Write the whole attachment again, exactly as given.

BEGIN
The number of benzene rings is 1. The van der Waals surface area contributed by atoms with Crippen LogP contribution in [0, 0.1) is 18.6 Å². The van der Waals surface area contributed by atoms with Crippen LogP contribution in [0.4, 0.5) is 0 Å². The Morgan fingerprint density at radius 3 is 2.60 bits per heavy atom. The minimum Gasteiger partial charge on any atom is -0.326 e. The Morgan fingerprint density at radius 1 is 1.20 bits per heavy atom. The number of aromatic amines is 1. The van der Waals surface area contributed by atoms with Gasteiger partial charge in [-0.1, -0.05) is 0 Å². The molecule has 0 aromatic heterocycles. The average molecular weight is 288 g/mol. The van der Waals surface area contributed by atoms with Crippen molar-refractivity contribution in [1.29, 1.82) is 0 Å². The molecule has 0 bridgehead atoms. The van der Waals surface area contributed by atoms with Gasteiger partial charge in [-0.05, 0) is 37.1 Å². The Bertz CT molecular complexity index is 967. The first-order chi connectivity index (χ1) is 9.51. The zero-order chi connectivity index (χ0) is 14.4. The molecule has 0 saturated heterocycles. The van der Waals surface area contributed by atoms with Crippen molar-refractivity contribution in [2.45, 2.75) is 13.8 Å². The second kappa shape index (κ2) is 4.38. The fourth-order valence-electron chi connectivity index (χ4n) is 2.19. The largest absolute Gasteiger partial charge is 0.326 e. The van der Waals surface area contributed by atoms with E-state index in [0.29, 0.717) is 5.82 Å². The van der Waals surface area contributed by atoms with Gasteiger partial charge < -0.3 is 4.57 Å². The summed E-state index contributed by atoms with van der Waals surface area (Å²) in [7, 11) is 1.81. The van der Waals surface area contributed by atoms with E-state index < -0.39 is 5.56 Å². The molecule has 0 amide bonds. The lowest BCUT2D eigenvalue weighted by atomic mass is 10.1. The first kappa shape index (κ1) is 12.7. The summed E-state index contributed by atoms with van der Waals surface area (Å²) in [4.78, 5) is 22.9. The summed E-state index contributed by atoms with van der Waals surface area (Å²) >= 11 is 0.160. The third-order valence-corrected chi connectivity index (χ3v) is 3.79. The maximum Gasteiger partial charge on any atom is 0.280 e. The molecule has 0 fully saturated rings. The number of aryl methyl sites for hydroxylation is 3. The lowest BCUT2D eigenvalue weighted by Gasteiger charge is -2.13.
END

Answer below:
The number of benzene rings is 1. The van der Waals surface area contributed by atoms with Crippen LogP contribution in [0, 0.1) is 18.6 Å². The van der Waals surface area contributed by atoms with Crippen LogP contribution in [0.4, 0.5) is 0 Å². The Morgan fingerprint density at radius 3 is 2.60 bits per heavy atom. The minimum Gasteiger partial charge on any atom is -0.326 e. The Morgan fingerprint density at radius 1 is 1.20 bits per heavy atom. The number of aromatic amines is 1. The van der Waals surface area contributed by atoms with Gasteiger partial charge in [-0.1, -0.05) is 0 Å². The molecule has 0 aromatic heterocycles. The average molecular weight is 288 g/mol. The van der Waals surface area contributed by atoms with Crippen molar-refractivity contribution in [1.29, 1.82) is 0 Å². The molecule has 0 bridgehead atoms. The van der Waals surface area contributed by atoms with Gasteiger partial charge in [-0.05, 0) is 37.1 Å². The Bertz CT molecular complexity index is 967. The first-order chi connectivity index (χ1) is 9.51. The zero-order chi connectivity index (χ0) is 14.4. The molecule has 0 saturated heterocycles. The van der Waals surface area contributed by atoms with Crippen molar-refractivity contribution in [2.45, 2.75) is 13.8 Å². The second kappa shape index (κ2) is 4.38. The fourth-order valence-electron chi connectivity index (χ4n) is 2.19. The largest absolute Gasteiger partial charge is 0.326 e. The van der Waals surface area contributed by atoms with E-state index in [0.29, 0.717) is 5.82 Å². The van der Waals surface area contributed by atoms with Gasteiger partial charge < -0.3 is 4.57 Å². The summed E-state index contributed by atoms with van der Waals surface area (Å²) in [7, 11) is 1.81. The van der Waals surface area contributed by atoms with E-state index < -0.39 is 5.56 Å². The molecule has 0 amide bonds. The lowest BCUT2D eigenvalue weighted by atomic mass is 10.1. The first kappa shape index (κ1) is 12.7. The summed E-state index contributed by atoms with van der Waals surface area (Å²) in [4.78, 5) is 22.9. The summed E-state index contributed by atoms with van der Waals surface area (Å²) >= 11 is 0.160. The third-order valence-corrected chi connectivity index (χ3v) is 3.79. The maximum Gasteiger partial charge on any atom is 0.280 e. The molecule has 0 fully saturated rings. The number of aryl methyl sites for hydroxylation is 3. The lowest BCUT2D eigenvalue weighted by Gasteiger charge is -2.13.